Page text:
A side affect of yaki ire is the hamon - the beautiful, wispy white line that can often be seen running the length of a japanese blade.
In this instructable, you will learn how to normalize a blade, rough shape a blade prior to quenching, make charcoal, apply clay to a blade, and perform yaki ire.
Step 1: Materials and Tools
*A knife made from hamon-able steel. Steels that are good for hamon are generally hyper-eutectic/shallow hardening, low manganese (.2%), and low alloy steels, like W2, 1095, and 1070.
*Clay/refractory cement. I use Rutlands fireplace cement
*Toothpicks and paintbrush for applying clay
*Wood scrap for making charcoal. more on this later
*Crucible for making charcoal
*Bucket for holding water
*Sandpaper and sanding block
*3 in 1 oil
*Carbide tipped masonry bit 3/16"-1/4"
*Accurate oven for tempering cycles
*Torch or heat gun for drying clay
*Angle Grinder (optional)
*Belt sander (optional)
*Safety gear like glasses, gloves, apron, ear protection, respirator, etc.
Step 2: Normalization Cycles
To normalize, turn on your forge and heat the blade up past critical and allow it to cool to room temperature. You can test for critical temperature with the magnet, once the blade is past critical it will no longer be attracted to the magnet. Repeat this step 2 more times, heating it to exactly critical the second time, and then just under critical the third time. When cooling the blade, make sure not to just set it on a surface, as this can cause warping. it should be clamped somewhere with all of its surfaces open to the air.
Step 3: Rough Shaping
Now you will need to file the machi in. Clamp the blade in a vice, and file the notches in the bottom and top of the blade (called the hamachi and munemachi). Then, using drawfiling, smooth the spine of the blade. At this point, you can put in decorative doming on the spine if you want to, but, due to the thinness of this blade, I'll just keep the spine flat.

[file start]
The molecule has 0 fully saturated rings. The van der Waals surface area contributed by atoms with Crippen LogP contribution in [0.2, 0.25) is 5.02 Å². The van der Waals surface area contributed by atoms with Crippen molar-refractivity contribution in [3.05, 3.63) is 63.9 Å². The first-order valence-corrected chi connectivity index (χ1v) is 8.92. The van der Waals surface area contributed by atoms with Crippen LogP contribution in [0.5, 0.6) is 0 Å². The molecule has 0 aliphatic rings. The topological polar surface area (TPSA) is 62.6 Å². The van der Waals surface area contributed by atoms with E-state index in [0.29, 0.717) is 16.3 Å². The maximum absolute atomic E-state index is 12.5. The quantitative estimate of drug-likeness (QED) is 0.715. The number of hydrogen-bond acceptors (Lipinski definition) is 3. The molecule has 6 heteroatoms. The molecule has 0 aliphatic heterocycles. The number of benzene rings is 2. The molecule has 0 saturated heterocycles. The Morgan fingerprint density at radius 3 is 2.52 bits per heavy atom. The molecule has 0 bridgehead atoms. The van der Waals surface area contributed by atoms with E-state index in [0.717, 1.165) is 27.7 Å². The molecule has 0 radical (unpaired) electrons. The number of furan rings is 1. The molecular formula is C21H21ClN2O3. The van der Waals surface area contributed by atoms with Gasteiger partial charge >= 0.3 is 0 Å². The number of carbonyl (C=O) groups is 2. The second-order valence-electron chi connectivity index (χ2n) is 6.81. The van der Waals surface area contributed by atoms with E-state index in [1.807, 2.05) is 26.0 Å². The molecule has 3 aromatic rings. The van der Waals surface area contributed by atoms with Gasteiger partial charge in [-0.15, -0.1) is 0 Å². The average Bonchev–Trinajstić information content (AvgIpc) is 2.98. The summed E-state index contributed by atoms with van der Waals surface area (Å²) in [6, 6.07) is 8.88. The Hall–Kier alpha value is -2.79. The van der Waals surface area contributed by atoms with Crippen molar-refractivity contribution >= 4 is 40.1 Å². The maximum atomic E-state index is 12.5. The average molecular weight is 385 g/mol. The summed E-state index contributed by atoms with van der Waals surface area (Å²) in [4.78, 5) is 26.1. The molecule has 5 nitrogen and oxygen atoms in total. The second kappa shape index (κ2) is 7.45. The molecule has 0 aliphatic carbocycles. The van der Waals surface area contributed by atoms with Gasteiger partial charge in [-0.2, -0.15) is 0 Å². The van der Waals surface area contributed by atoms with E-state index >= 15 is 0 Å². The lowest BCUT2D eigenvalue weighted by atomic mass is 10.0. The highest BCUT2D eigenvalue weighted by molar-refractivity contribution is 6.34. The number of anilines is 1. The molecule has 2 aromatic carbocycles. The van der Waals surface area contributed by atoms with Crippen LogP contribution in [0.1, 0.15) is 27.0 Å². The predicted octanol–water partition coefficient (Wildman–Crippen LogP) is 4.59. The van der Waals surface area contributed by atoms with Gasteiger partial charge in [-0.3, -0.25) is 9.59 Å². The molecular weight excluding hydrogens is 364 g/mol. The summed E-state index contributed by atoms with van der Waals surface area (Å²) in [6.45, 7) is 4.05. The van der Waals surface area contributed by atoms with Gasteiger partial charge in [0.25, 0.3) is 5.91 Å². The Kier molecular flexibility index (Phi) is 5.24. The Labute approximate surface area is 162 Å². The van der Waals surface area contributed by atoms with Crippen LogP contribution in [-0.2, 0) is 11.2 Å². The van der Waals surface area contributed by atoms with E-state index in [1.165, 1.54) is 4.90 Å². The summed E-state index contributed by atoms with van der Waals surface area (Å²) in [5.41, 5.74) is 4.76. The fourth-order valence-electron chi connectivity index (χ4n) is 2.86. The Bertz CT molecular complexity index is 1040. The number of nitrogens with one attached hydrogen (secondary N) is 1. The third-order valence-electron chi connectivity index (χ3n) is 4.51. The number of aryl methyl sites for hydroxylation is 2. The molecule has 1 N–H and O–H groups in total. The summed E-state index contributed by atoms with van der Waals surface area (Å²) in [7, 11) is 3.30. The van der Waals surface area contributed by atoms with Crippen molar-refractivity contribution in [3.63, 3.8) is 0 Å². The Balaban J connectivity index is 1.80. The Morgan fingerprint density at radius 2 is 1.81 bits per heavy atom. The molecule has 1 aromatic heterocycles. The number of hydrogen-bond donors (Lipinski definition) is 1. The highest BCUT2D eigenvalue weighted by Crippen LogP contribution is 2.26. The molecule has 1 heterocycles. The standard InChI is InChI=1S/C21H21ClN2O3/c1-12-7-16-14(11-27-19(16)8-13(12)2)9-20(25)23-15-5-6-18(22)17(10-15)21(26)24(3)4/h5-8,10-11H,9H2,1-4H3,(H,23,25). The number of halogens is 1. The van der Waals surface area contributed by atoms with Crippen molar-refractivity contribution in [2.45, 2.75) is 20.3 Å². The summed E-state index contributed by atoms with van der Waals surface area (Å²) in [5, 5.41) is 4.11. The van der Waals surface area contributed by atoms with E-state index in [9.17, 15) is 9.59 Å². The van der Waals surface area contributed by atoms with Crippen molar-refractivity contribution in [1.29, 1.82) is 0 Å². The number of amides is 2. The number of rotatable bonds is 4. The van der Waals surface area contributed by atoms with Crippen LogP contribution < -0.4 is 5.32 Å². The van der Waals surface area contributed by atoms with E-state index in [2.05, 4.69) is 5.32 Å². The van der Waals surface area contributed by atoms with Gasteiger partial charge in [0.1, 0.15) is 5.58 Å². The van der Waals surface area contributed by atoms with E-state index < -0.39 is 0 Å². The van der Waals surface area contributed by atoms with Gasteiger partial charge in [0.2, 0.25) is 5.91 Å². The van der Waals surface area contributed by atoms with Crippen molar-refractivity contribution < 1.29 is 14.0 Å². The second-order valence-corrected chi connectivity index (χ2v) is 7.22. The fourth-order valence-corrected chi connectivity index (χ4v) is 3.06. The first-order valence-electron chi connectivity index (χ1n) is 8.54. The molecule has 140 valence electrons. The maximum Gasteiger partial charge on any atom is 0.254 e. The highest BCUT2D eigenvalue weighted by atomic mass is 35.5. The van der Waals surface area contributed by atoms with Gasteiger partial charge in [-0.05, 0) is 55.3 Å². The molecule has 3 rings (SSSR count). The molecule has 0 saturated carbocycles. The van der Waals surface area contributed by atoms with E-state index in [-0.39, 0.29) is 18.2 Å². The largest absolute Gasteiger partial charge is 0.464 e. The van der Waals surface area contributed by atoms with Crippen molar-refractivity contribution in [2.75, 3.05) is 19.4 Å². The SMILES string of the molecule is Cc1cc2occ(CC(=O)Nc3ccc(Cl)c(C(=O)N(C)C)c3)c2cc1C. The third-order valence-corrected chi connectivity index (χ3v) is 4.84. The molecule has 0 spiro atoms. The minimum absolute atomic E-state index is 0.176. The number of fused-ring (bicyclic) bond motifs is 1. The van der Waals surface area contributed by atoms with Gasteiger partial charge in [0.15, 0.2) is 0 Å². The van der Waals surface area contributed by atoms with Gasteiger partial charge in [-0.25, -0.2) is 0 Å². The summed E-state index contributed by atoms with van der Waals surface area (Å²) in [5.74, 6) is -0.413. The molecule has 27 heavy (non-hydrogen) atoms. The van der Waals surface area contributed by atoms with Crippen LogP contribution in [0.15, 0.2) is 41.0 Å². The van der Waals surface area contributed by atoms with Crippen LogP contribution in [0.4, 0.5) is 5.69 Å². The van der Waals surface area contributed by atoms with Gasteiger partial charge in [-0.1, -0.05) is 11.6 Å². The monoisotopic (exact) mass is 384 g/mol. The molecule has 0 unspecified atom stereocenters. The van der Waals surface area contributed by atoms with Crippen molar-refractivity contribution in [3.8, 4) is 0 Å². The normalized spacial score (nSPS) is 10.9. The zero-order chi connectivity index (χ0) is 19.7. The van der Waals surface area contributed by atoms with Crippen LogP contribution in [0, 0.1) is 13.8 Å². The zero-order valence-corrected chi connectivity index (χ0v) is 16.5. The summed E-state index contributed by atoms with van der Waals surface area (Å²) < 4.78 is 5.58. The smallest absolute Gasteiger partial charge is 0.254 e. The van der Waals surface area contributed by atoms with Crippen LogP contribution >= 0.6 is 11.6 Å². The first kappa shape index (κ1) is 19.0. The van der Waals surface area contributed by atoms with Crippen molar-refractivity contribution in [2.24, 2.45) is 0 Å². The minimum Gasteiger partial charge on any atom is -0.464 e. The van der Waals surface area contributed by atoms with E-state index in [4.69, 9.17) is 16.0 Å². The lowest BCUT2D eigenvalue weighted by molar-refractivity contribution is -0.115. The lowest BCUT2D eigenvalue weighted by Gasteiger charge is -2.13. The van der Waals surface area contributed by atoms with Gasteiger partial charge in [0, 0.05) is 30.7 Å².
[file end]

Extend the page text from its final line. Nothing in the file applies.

Sand the blade to 150 grit, PARALLEL to the edge. Perpendicular scratch marks can cause fractures in the quench.
Finally, drill the hole in the tang. To get through the steel, I use a 1/4" carbide tipped masonry bit. In my experience, they can drill through about 2.5" of semi hardened steel before dulling. Just oil the surface and drill through as best you can. It generally leaves a burr around the edge of the hole, so I just file that off after it is drilled.
Step 4: Hamon Basics and Design
Once you have your design drawn, cut it out and tape it onto your blade. Trace it onto both sides of your blade with a sharpie. Inside the sharpie marks will represent where the thick layer of clay will be applied. Outside of the sharpie line is where a thin coat of charcoal and clay will be applied, followed by tiny lines of clay called ashi. I will explain this in further detail later.
Step 5: Charcoal Making
Grab some scrap wood and break it up into little pieces. You'll need a semi airtight container, I just used my crucible that I featured in my copper casting instructable. After the wood is inside, I drop an inverted 1" iron end cap to mostly seal the top. There should be space for air to escape, DO NOT MAKE IT COMPLETELY AIRTIGHT! It can blow up if you seal all the gases inside.
Stick the crucible into the forge and wait for it to get red hot. after a couple minutes, take the crucible out. There should be a large pillar of flame coming out of the top, this is the flammable wood gas burning off. Don't blow it out, just let it burn like that for a couple minutes until it extinguishes itself. Dump the contents out, and cover it with a pot so it doesn't burn away. Once it has cooled, you can remove the pot and you should now have charcoal!
Step 6: Clay Application